Cut costs or improve production?
By Dan Gingue
Farm Business Advisor
How much less can be spent before the farm is cutting corners rather than costs?
During periods of depressed milk price, dairy farmers focus on reducing costs to conserve cash. When there is not enough money to go around, fewer purchases are made and many purchases are second-guessed. Dairy farming through 2009, I fully understand the actions farmers are inclined to take today.
It is natural to cut spending. However, will doing so without thoroughly evaluating the full effect on earnings result in decisions that cost more than they save?
The following comparison reflects the impact of increasing milk production thru management on a typical farm. The example 1,200 cow example farm "Baseline" projection has average milk production (shipping 80 lbs/cow/day), and well-controlled expenses. The farm's operating expenses are in the top 25% of the benchmark at $17.26/cwt. The farm is moderately leveraged at $4,300 debt/cow.
In the baseline projection, 80 lbs of milk shipped per cow in milk generates a net income of $349/cow/year. When milk shipped/cow/day is increased to 85 lbs, net income/cow/yr increases by $269 to $618. Making management adjustments (i.e. forage quality, cow resting time, etc) to achieve the 5 lb. increase in milk production will drive earnings with minimal additional expenses. Operating expenses, diluted by the additional milk volume, decrease $0.97/cwt. Net income increases $323,000.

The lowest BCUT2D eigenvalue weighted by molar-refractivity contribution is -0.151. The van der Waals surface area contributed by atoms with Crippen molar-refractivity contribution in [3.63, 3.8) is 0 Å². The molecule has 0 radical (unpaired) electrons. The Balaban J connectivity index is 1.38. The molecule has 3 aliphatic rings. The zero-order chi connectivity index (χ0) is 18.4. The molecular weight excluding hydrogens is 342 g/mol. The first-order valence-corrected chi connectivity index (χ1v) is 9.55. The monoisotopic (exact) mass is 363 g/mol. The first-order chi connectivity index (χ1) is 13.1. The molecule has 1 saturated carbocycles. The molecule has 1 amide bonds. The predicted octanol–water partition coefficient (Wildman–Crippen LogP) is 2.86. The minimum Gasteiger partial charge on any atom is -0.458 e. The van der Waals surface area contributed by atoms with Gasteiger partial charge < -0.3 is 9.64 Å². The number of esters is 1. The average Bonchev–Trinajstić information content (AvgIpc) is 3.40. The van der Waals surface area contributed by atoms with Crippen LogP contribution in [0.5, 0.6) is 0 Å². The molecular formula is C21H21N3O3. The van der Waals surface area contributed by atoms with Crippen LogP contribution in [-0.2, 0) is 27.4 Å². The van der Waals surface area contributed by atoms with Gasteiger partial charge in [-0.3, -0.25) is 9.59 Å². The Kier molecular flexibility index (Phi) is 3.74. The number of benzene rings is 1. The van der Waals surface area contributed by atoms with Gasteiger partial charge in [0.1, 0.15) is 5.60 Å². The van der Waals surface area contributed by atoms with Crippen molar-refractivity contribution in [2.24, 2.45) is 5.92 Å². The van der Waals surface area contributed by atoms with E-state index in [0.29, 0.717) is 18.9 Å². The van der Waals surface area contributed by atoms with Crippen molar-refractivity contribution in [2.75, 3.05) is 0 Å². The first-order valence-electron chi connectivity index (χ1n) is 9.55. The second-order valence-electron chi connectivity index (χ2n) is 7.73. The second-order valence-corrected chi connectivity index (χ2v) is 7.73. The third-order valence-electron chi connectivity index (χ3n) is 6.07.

In debt analysis, more income improves debt repayment capacity. At 80 lbs of production, the farm commits 16% of milk sales to debt service. This is reduced to 15% at 85 lbs. Reducing expenses won't impact this debt service metric.
This farm has the cost of production under control. For this reason, it will be difficult to reduce expenses by the $1.04/cwt needed to achieve the same $323,000 increase in net income. How much less can be spent before the farm is cutting corners rather than costs?
Net earnings or net income is what is left of total income after paying operating expenses. Losing sight of the income side of this equation puts a farm at a disadvantage now and slows financial recovery when milk prices increase. Utilizing a timely financial analysis program like Dairy Dashboard will indicate the areas of opportunity. The information empowers owners and managers to identify where their efforts will generate the greatest and quickest returns. Where do the opportunities lie, on the income side, or on the expense side?